The creative repositioning of Cat Stevens from the hit singles artist of his early years on Deram to sensitive, acoustic-based singer-songwriter moved ahead with the 1970 albums Mona Bone Jakon and Tea For The Tillerman. It was a process that, in many ways, came to full fruition when his fifth studio LP, Teaser and the Firecat, entered the UK charts exactly 45 years ago, on 2 October, 1971.
On those previous releases, the London-born musician had shown that he could still write hit singles and enduring songs, such as ‘Lady D’Arbanville’ on Mona Bone Jakon and ‘Father and Son’ and ‘Wild World’ on Tea For The Tillerman. He did the same, and more, on the new release, but now stepped up as a major, commercial album artist as well.
Teaser and the Firecat was recorded over quite a long period, from summer of the previous year until March, 1971, with Cat’s regular collaborator Paul Samwell-Smith, the former member of the Yardbirds who was now becoming a highly successful and in-demand producer. The album’s first preview, indeed, came as early as a year before its release, with the UK hit ‘Moonshadow.’
Then came ‘Peace Train,’ which was not a hit in Stevens’ home country but broke him into the US top ten for the first time in October 1971, just as the Tea For The Tillerman album was emerging. It also topped Billboard’s Adult Contemporary singles chart. The album produced another big hit well after its release, in Cat’s adaptation of the traditional hymn ‘Morning Has Broken.’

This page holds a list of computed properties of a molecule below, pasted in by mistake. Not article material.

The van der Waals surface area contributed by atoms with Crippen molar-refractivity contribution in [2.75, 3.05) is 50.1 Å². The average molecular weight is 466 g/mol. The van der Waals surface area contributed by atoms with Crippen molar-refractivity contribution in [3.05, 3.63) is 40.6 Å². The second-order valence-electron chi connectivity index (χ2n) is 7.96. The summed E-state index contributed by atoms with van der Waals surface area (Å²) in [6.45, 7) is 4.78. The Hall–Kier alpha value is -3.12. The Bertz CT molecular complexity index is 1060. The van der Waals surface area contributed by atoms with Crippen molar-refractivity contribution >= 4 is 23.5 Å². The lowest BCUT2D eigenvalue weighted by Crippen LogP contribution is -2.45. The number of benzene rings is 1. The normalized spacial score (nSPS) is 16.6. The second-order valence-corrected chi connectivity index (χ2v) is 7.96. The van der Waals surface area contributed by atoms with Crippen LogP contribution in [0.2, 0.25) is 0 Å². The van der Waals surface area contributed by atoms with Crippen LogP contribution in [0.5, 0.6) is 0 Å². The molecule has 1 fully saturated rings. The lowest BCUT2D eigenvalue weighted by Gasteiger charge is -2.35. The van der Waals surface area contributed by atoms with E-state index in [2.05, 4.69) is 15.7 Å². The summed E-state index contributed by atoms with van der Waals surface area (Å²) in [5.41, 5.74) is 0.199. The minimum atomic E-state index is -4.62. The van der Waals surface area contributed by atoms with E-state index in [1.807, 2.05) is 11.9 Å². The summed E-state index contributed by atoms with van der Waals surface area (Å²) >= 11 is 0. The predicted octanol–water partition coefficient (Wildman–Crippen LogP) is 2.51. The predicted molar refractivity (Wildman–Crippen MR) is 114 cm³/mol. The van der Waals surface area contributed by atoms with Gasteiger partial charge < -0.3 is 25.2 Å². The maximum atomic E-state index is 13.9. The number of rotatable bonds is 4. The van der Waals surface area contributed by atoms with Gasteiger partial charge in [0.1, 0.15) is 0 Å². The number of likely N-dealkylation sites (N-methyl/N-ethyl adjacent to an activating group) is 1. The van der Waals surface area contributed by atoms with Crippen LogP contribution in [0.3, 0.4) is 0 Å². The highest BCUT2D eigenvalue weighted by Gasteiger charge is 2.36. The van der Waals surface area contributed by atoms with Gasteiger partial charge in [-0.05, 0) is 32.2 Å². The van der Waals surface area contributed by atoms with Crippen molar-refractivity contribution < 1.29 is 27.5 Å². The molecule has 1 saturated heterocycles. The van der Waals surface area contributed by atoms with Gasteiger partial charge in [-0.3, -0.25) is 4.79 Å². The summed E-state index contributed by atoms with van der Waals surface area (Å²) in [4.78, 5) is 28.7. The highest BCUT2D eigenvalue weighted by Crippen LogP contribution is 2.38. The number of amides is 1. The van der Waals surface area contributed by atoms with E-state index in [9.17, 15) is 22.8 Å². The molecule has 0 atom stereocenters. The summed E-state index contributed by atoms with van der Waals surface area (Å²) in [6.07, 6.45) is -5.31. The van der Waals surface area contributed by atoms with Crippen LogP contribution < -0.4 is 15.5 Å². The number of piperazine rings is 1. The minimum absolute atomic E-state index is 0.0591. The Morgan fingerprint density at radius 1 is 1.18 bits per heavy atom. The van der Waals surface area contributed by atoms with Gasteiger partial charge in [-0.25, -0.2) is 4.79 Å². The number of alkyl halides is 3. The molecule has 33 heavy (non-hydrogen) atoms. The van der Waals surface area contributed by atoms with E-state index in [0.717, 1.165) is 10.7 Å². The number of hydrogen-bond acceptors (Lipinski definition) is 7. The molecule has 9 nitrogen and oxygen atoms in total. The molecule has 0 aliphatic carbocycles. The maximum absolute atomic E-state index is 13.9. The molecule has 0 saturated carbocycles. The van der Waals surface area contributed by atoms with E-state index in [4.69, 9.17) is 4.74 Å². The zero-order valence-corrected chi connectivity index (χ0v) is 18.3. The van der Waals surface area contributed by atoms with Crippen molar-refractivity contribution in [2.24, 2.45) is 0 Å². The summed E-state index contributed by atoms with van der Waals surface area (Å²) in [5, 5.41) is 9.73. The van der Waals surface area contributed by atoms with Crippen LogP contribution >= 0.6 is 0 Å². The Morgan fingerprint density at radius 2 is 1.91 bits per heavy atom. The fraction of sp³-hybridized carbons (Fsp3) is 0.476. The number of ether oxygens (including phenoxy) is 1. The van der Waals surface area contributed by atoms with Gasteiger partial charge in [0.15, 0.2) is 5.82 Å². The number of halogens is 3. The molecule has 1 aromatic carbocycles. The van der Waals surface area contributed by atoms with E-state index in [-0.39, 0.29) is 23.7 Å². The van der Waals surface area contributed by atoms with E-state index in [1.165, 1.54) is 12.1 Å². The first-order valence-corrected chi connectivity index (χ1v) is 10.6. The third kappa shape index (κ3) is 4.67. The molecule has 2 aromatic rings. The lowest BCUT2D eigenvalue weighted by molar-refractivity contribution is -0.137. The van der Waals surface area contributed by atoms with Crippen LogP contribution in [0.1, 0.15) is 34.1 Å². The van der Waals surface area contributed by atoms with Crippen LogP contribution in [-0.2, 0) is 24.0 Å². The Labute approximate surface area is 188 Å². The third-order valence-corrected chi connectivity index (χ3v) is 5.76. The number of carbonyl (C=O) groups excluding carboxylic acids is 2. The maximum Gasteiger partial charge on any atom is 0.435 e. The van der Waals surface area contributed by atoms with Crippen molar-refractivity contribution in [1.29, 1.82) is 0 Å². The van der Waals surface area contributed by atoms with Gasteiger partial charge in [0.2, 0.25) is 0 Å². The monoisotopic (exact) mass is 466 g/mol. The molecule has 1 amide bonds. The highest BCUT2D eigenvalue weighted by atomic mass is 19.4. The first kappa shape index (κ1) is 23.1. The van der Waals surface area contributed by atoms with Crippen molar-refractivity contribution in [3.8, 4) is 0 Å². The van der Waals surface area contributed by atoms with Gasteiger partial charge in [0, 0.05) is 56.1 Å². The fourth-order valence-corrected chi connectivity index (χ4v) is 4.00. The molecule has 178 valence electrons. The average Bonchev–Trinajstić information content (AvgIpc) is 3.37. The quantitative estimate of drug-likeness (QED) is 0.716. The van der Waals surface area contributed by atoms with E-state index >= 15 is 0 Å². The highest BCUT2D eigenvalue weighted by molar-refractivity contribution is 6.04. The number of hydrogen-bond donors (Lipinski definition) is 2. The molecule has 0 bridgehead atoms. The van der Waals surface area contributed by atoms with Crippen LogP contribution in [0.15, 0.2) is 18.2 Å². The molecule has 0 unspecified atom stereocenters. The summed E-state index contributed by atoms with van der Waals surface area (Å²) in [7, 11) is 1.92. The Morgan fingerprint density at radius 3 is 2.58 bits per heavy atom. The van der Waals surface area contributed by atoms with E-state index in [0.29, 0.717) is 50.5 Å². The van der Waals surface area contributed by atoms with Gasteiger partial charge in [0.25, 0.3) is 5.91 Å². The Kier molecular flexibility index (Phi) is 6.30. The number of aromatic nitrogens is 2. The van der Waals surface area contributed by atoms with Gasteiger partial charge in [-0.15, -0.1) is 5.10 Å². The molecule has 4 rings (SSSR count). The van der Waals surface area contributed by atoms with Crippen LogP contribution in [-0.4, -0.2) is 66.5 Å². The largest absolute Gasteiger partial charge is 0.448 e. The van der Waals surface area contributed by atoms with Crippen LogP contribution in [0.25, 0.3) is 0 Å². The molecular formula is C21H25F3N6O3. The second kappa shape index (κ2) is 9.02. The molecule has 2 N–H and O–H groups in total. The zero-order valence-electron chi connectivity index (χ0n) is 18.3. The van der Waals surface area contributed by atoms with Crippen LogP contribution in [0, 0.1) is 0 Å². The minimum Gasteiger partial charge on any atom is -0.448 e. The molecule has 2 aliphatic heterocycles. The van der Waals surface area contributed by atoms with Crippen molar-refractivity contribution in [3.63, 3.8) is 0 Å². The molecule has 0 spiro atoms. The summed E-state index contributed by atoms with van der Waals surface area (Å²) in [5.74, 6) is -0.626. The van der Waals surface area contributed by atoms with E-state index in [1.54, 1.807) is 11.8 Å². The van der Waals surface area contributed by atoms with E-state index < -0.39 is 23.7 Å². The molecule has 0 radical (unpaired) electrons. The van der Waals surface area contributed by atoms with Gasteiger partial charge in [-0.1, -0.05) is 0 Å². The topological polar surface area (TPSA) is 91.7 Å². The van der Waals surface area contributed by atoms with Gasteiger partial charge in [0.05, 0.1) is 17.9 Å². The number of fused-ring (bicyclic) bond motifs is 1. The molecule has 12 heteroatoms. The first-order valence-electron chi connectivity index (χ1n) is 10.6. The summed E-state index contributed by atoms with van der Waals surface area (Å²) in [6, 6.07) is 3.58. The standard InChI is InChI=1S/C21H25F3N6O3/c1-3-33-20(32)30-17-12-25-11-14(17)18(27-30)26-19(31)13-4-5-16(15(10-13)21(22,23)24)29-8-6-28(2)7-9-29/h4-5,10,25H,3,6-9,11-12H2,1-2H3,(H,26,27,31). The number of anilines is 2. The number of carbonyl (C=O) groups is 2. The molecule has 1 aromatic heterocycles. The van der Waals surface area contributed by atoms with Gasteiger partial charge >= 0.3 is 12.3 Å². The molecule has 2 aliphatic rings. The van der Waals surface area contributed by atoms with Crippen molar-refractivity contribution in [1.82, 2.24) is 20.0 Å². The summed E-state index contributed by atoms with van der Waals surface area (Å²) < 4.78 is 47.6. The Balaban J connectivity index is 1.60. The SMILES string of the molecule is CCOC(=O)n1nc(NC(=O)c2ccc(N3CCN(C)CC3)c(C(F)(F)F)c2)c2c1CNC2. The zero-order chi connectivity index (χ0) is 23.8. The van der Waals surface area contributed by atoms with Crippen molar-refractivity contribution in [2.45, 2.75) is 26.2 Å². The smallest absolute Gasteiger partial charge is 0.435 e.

The album was an instant success, topping the Australian charts and reaching No. 2 in the US, where it went gold almost immediately. When Teaser was put forward for a certification update in 2001, it went platinum, double platinum and triple platinum on the same day.
Back in the UK, it became a long-running success, entering at No. 8 and spending its first seven weeks in the top ten before rebounding to a No. 2 peak in January, 1972. Remarkably, it was on the chart for 64 weeks in a row, and was still making regular appearances on the bestsellers in 1973 and ’74, as Stevens’ profile only grew further with subsequent releases.